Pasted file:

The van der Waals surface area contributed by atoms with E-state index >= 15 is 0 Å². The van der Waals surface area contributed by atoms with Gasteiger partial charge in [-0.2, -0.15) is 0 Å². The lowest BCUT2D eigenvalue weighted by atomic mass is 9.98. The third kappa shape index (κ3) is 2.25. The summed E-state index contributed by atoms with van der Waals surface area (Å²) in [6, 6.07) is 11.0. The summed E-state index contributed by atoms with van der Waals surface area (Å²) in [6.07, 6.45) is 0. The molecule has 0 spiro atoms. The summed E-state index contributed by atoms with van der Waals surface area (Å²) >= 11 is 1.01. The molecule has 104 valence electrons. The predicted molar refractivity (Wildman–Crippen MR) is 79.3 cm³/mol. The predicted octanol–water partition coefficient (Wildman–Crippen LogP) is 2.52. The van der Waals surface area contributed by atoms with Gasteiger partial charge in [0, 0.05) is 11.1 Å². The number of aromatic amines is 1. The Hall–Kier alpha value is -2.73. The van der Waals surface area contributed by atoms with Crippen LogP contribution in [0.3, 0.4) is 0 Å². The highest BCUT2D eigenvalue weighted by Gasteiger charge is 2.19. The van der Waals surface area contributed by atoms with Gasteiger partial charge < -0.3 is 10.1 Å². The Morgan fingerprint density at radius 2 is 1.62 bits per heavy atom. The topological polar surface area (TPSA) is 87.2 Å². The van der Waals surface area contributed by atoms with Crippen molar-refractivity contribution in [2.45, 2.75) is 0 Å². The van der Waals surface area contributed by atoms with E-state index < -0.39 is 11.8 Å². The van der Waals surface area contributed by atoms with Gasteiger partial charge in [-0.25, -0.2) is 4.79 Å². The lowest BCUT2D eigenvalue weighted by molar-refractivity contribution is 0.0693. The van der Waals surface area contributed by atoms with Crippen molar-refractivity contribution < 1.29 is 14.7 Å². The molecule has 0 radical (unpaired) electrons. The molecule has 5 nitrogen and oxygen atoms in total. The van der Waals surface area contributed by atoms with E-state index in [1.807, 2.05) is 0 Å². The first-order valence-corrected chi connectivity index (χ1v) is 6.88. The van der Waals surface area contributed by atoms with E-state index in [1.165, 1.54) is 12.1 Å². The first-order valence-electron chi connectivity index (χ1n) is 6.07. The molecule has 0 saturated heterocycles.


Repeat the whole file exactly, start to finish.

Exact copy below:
The van der Waals surface area contributed by atoms with E-state index >= 15 is 0 Å². The van der Waals surface area contributed by atoms with Gasteiger partial charge in [-0.2, -0.15) is 0 Å². The lowest BCUT2D eigenvalue weighted by atomic mass is 9.98. The third kappa shape index (κ3) is 2.25. The summed E-state index contributed by atoms with van der Waals surface area (Å²) in [6, 6.07) is 11.0. The summed E-state index contributed by atoms with van der Waals surface area (Å²) in [6.07, 6.45) is 0. The molecule has 0 spiro atoms. The summed E-state index contributed by atoms with van der Waals surface area (Å²) >= 11 is 1.01. The molecule has 104 valence electrons. The predicted molar refractivity (Wildman–Crippen MR) is 79.3 cm³/mol. The predicted octanol–water partition coefficient (Wildman–Crippen LogP) is 2.52. The van der Waals surface area contributed by atoms with Gasteiger partial charge in [0, 0.05) is 11.1 Å². The number of aromatic amines is 1. The Hall–Kier alpha value is -2.73. The van der Waals surface area contributed by atoms with Crippen LogP contribution in [0.3, 0.4) is 0 Å². The highest BCUT2D eigenvalue weighted by Gasteiger charge is 2.19. The van der Waals surface area contributed by atoms with Gasteiger partial charge < -0.3 is 10.1 Å². The Morgan fingerprint density at radius 2 is 1.62 bits per heavy atom. The topological polar surface area (TPSA) is 87.2 Å². The van der Waals surface area contributed by atoms with Crippen molar-refractivity contribution in [2.45, 2.75) is 0 Å². The van der Waals surface area contributed by atoms with E-state index < -0.39 is 11.8 Å². The van der Waals surface area contributed by atoms with Gasteiger partial charge in [-0.25, -0.2) is 4.79 Å². The lowest BCUT2D eigenvalue weighted by molar-refractivity contribution is 0.0693. The van der Waals surface area contributed by atoms with Crippen molar-refractivity contribution < 1.29 is 14.7 Å². The molecule has 0 radical (unpaired) electrons. The molecule has 5 nitrogen and oxygen atoms in total. The van der Waals surface area contributed by atoms with E-state index in [1.807, 2.05) is 0 Å². The first-order valence-corrected chi connectivity index (χ1v) is 6.88. The van der Waals surface area contributed by atoms with E-state index in [1.165, 1.54) is 12.1 Å². The first-order valence-electron chi connectivity index (χ1n) is 6.07. The molecule has 0 saturated heterocycles.